Heinrich Maria Davringhausen (1894 Aachen – 1970 Nizza)
oil, canvas; 161×110 cm, acquired 2004, Olomouc Museum of Art, inv. no. O 2408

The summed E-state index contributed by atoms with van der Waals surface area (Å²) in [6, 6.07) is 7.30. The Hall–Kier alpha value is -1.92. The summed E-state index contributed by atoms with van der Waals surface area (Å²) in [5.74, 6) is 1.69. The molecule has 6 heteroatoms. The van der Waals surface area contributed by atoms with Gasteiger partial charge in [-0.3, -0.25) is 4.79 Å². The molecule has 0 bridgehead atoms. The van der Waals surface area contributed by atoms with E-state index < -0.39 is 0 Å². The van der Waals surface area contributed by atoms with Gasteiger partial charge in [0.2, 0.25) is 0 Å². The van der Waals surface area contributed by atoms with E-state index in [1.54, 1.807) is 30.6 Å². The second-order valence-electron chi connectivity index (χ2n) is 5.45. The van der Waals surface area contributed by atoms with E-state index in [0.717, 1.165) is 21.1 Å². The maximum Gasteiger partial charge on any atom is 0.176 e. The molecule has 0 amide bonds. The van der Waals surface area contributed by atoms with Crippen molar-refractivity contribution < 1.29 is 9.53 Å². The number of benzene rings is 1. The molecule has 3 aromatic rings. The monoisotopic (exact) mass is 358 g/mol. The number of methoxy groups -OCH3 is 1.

The first phase of Davringhausens work in 1914–1919 was mainly influenced by Fauvism and Futurism, which connected him to the activities of the Novembergruppe group (1918–1933). Members of the group included Heinrich Campendonck (1889–1957), Lyonel Feininger (1871–1956), Otto Freundlich (1878–1943), Wassily Kandinsky (1866–1944) and Paul Klee (1879–1940). The group, under the influence of expressionist ideas, strived to bring to life the idea that art and architecture could change the world through radical modernism. However, only a few of Davringhausen’s works from this period (1914–1920) were preserved because about 120 paintings were destroyed during the war and dozens of works are still missing. Around 1920 the painter changed his style and soon, with Max Beckmann (1884–1950), Otto Dix (1891–1969), George Grosz (1893–1959) and Christian Schade (1894–1982), became one of the pioneers of the German movement of The New Objectivity, whose criticism of society suited Davringhausens political and artistic opinions. From the second half of the 1930s until the end of his life he developed his own style, building on previous impulses, and the seeming lack of homogeneity in his work resembles in form the "post-modern" work of Francis Picabia (1879–1953). The excellent painting titled Christus dated 1914, and the painting titled War from the same year, are two of the oldest known peak works from his first artistic period. The generous composition, both in style and format, depicts the traditional iconographic theme in a new way, which combines a cubist approach to the space and a distinct sense of refined colorism linked to the development of German expressionist painting. In view of the historical relations between the pioneers of Czech modernism and the German environment, Davringhausens monumental painting suggests a link between Czech modern art and its international connections.